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Fabrice Muamba worried about Christian Eriksen's potential return with Brentford

FILE - Christian Eriksen of Denmark in action during their UEFA EURO 2020 group B match against Finland in Copenhagen. Photo: Friedemann Vogel/EPA

FILE - Christian Eriksen of Denmark in action during their UEFA EURO 2020 group B match against Finland in Copenhagen. Photo: Friedemann Vogel/EPA

Published Jan 18, 2022

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London — Former Bolton Wanderers midfielder Fabrice Muamba said he was worried by the prospect of Christian Eriksen signing for English club Brentford following the Denmark international's cardiac arrest on the pitch at last year's European Championship.

Eriksen, who has not played since collapsing during Denmark's opening game of Euro 2020 against Finland in June, has been offered a short-term deal by Brentford, according to British media reports.

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The 29-year-old midfielder said earlier this month that he intended to return to football to play for Denmark at the World Cup in Qatar, but his future is still up in the air.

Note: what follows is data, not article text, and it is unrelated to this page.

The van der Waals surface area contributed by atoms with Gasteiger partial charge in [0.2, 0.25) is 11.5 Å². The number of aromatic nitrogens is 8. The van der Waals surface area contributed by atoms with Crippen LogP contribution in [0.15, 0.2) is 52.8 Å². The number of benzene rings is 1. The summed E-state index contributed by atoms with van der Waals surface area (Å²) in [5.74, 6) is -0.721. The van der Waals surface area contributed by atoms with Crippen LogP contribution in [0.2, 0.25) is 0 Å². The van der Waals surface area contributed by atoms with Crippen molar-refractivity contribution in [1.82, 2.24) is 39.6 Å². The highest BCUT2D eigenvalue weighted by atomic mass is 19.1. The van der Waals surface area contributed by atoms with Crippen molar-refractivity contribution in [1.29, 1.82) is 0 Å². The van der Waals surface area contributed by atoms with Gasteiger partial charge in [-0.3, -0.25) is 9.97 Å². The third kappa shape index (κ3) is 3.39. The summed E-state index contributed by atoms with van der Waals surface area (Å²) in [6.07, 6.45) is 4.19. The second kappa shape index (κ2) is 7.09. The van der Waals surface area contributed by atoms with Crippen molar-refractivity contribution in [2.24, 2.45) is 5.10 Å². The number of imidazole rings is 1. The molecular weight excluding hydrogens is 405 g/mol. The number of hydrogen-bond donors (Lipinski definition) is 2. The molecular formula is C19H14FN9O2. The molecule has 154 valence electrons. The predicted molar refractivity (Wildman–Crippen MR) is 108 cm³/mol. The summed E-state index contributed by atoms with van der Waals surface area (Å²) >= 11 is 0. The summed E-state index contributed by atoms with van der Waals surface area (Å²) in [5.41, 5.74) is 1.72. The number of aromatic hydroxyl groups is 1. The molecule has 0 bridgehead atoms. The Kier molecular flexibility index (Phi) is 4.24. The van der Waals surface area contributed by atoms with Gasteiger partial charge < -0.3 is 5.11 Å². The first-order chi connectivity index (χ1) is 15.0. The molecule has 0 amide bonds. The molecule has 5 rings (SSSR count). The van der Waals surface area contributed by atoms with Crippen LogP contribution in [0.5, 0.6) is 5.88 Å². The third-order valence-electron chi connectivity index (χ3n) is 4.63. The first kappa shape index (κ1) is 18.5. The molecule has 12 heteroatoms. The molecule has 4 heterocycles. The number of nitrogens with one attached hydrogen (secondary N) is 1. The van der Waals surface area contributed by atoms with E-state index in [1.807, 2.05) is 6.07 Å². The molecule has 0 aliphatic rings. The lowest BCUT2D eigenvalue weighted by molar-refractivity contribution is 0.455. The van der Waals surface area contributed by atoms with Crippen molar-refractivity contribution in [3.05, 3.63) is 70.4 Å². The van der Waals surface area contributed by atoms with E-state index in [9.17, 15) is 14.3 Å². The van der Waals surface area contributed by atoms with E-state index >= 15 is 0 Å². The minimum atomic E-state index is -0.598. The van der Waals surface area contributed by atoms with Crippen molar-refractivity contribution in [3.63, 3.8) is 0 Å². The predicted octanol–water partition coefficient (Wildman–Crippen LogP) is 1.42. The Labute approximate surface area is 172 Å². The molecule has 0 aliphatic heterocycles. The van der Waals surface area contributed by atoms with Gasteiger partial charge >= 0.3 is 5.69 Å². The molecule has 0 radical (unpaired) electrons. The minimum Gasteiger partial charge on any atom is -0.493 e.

Eriksen's former club Inter Milan terminated his contract in December because the heart starter device he had implanted following his cardiac arrest is not permitted in Italy's Serie A.

"Like everyone else, I am excited for Christian Eriksen that he could be returning to the Premier League ... But I am sure you can understand why I am anxious too," Muamba wrote in The Times on Tuesday.

Muamba himself was forced to retire at the age of 24 after collapsing on the pitch in an FA Cup match in 2012 and was technically "dead" for 78 minutes.

"As someone who has suffered heart failure on the football pitch... I find myself struggling to think I could go to watch Christian play," he said.

"The medical help that Christian received so quickly and effectively, conscious as he left the stadium after his cardiac arrest, is perhaps one reason why he can hope to resume his career.

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"Daley Blind plays with a pacemaker, so it can be done at the highest level. But it's not just physical condition but the psychological aspect and the feelings of family because it can be toughest for them."

Reuters

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